5

I have a text file with various IP addresses.

I would like to cycle through each, and issue a command:

cat ips.txt | xargs -L 1 `ssh me@__IP__ echo "text" > file; reboot;`

But I'm unsure how to pass the xargs value to _IP_.

Could someone explain how this could be accomplished?

9

You don't need either cat or xargs for this: a simple read in a loop would suffice:

while read -r IP;do
    ssh me@$IP echo "text" > file
    reboot
done < ips.txt

For future reference, what you want for xargs can be achieved with the -I option: you supply a name after -I and any instances of that name in the command itself will be replaced by the arguments xargs receives on the pipe:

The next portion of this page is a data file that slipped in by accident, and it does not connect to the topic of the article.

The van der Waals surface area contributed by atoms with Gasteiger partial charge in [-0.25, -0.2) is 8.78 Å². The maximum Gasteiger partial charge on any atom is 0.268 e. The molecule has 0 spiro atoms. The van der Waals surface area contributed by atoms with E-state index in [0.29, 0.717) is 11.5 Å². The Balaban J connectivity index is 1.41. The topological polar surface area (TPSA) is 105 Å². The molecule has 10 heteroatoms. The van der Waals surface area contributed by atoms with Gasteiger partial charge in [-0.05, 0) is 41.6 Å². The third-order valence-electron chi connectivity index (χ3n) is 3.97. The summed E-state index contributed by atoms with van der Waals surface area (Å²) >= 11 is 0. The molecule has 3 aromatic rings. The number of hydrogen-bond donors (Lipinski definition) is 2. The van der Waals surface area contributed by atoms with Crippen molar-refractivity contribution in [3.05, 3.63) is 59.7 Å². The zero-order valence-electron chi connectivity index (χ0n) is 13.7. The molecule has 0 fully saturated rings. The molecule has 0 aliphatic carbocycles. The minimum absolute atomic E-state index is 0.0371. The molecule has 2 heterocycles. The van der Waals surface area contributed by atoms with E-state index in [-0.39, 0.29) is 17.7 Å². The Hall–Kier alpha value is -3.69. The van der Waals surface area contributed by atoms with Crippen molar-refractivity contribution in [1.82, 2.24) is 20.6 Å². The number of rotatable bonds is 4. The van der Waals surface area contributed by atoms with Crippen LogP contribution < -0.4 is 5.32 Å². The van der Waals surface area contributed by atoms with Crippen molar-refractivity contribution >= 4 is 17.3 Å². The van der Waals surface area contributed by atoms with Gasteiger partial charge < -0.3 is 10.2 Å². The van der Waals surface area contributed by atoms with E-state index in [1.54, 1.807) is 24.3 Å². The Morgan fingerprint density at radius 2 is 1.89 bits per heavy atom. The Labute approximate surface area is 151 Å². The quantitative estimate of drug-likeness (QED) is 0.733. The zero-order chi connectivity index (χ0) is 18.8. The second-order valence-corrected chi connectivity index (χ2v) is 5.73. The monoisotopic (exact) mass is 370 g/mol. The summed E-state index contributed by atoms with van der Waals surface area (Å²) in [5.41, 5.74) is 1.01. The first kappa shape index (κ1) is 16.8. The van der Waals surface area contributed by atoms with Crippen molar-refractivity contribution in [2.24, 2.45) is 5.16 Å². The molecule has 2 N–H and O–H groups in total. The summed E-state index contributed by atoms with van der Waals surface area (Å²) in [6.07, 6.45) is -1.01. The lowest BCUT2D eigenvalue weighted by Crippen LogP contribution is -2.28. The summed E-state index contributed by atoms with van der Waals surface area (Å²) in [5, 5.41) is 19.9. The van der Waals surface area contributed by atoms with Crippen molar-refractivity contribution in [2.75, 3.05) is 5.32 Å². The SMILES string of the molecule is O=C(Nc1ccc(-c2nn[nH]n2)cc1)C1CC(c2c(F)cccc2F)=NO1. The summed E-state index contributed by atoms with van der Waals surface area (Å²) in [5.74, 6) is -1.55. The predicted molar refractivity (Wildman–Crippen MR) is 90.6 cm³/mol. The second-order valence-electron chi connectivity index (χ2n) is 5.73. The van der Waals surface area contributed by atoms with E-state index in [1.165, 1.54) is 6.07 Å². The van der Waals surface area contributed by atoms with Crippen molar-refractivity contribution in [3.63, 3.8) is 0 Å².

... | xargs -L 1 -I myip ssh me@myip 'echo "text">file;reboot'
3
  • Thanks! I was using -I earlier, which was actually rebooting my server by mistake for some reason :) thanks this is very helpful! – d-_-b Dec 24 '13 at 22:55
  • 2
    @d-_-b This is because the shell (rightfully) interprets the semicolon as terminating the xargs command. To avoid this, quote your arguments: ... shh me@myip 'echo text > file;reboot' – Joseph R. Dec 24 '13 at 23:05
  • From man page: -I Implies -x and -L 1 – Pablo A Apr 5 '20 at 0:46
1

With GNU Parallel you can do it in parallel:

parallel --slf ips.txt --nonall 'echo "text" > file; reboot;'

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